Recruitment should be a partnership between the manager in question and Human Resources or Personnel. The manager should be responsible for setting things like job descriptions and person specifications (see here
), and also be central during the selection and interviewing process
. Human Resource experts are there to make sure that all of this is carried out within the procedures laid down, which in turn are largely written in order to be compliant with Employment Legislation.
As an operational manager, it would be unreasonable to think that you could be an expert in this specialist field. It is also the case that if the procedures are not followed, then there could well be subsequent, and expensive, repercussions.
All organisations will develop their own procedures, so do not assume that what was in place at a previous job will be replicated in your current position. That said, most procedures would cover broadly similar areas.
The murky waters that are these need to be negotiated carefully. At the most basic level, you will need to ensure that any job that you are looking to fill does not discriminate against certain sections of the community. Those areas specified in law are: Gender; race; faith; disability; age and sexual orientation.
This becomes even more complex when the concept of 'indirect discrimination' is considered. Specifying a minimum or maximum height could be deemed thus. There are fewer women who are over 6 feet tall in the population, and therefore, such a stipulation would be deemed to be indirectly discriminating on the basis of gender.
In fact, many organisations these days, do not ask for details regarding date of birth and so on, as this could lead to claims of age discrimination. Often, such information is requested on a separate document for internal monitoring, a sort of quality control for fair recruitment.
What appears above merely scratches the surface of the legal framework.
In many cases, a manager will need to present a case for recruiting a new member of staff. The need will have to be established, whereupon a procedure for the sanctioning of that post should be followed, prior to it being agreed, normally by a combination of Human Resources and senior management.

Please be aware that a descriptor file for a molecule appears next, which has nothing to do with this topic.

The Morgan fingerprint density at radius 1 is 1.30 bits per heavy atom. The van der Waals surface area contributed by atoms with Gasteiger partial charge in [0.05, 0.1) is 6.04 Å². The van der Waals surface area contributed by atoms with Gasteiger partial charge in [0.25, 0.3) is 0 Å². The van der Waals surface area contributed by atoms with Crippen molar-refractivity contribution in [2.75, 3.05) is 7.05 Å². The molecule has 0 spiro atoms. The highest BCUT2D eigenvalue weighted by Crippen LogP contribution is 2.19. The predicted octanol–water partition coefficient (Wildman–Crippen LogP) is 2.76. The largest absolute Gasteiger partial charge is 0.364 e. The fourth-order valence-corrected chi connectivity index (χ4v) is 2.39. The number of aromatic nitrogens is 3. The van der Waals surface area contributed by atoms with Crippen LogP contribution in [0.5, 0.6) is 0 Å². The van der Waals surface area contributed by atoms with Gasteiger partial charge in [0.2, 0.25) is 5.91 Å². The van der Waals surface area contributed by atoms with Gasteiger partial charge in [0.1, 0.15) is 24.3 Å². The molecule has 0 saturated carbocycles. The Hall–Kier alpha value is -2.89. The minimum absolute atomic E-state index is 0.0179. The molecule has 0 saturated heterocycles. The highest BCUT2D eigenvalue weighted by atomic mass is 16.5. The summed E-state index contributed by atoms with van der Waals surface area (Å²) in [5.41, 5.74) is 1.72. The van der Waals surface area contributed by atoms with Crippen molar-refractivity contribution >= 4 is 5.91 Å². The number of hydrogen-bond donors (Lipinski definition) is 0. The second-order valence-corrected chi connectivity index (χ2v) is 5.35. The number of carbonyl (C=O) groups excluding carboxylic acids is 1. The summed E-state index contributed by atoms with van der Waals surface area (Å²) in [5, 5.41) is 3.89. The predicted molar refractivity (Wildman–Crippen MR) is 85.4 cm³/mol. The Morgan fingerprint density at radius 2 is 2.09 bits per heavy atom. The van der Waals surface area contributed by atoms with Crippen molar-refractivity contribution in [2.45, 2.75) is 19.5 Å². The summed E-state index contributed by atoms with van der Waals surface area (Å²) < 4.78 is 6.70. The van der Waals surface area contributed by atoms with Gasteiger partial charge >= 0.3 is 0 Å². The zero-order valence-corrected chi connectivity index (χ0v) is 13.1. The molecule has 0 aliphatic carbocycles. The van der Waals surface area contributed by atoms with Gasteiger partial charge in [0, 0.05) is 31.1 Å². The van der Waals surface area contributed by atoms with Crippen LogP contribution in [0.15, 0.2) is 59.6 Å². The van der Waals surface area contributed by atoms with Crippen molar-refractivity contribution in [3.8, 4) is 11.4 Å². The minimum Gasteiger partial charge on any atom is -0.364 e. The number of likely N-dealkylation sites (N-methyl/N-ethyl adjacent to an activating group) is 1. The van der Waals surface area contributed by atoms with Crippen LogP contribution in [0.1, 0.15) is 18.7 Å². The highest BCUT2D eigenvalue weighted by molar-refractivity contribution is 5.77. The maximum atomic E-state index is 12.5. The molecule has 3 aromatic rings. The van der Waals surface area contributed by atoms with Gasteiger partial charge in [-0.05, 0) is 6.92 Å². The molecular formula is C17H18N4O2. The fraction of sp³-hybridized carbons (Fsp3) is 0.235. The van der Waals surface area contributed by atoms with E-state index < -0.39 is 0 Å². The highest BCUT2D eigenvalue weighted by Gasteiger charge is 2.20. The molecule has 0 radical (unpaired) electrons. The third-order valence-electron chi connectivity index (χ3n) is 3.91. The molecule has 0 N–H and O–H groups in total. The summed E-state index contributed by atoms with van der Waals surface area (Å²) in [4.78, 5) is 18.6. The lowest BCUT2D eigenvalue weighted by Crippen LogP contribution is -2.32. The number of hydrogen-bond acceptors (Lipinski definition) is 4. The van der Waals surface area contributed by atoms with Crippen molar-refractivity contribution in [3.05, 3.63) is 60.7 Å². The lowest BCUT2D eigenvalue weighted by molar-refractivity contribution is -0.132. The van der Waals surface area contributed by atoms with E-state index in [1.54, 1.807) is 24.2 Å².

All organisations will have a policy or procedure regarding the advertising of the post in question. An example of this might be that all jobs have to be advertised internally in the first instance. This part of recruitment is best left to the personnel people.
In many instances, companies will insist on standard formats for things like job descriptions, person specifications, application forms, and even up to the point of specifying certain required 'fields' to be covered in a CV. Always check the procedure first, and if in doubt, act alongside an expert.
As with the above, the majority of organisations will be specific about what disclosures applicants should make. These may be anything from the simple provision of references, through medical information, to criminal convictions. There is sometimes a legal requirement for this, as in the case of those working with children.
Short-listing and Screening
Strict criteria are used for sorting through applicants. These criteria
are normally based on the core requirements taken from the job description and person specification. At all times, those carrying out this part of the process should be able to justify their selections on the basis of demonstrable evidence.
This can take a variety of forms (see recruitment selection
), but will almost certainly include interviewing. There is a range of interviews that can be carried out, including telephone interviewing in some instances.
A common format is for there to be three interviewers. These are often the manager whom the candidate will report to, a peer manager, and someone from Human Resources. It is important for the role of each one to be clear and in keeping with the company guidelines.
It is necessary that questions are not seen to be discriminating, either directly or indirectly, for or against, any individual candidate. To this end, in extreme cases, some organisations insist that all candidates are asked identical questions.
Offer and Rejection
Again, there will be standard procedures for these. This is another part of the process, which can be best left to personnel.
Companies will have a complaints process should any individual feel they have not been fairly dealt with. This is normally something which is included in the rejection letter.
Given the legislative constraints around recruitment, it is vital that all concerned operate strictly within the corporate procedures. The simplest way to see this is as follows: were an individual to bring a case of discrimination, it is up to the organisation to prove that they have acted, not only within the law, but in accordance with their own internal policy. Failure to do so will provide a loophole, through which the complainant may gain a verdict in their favour.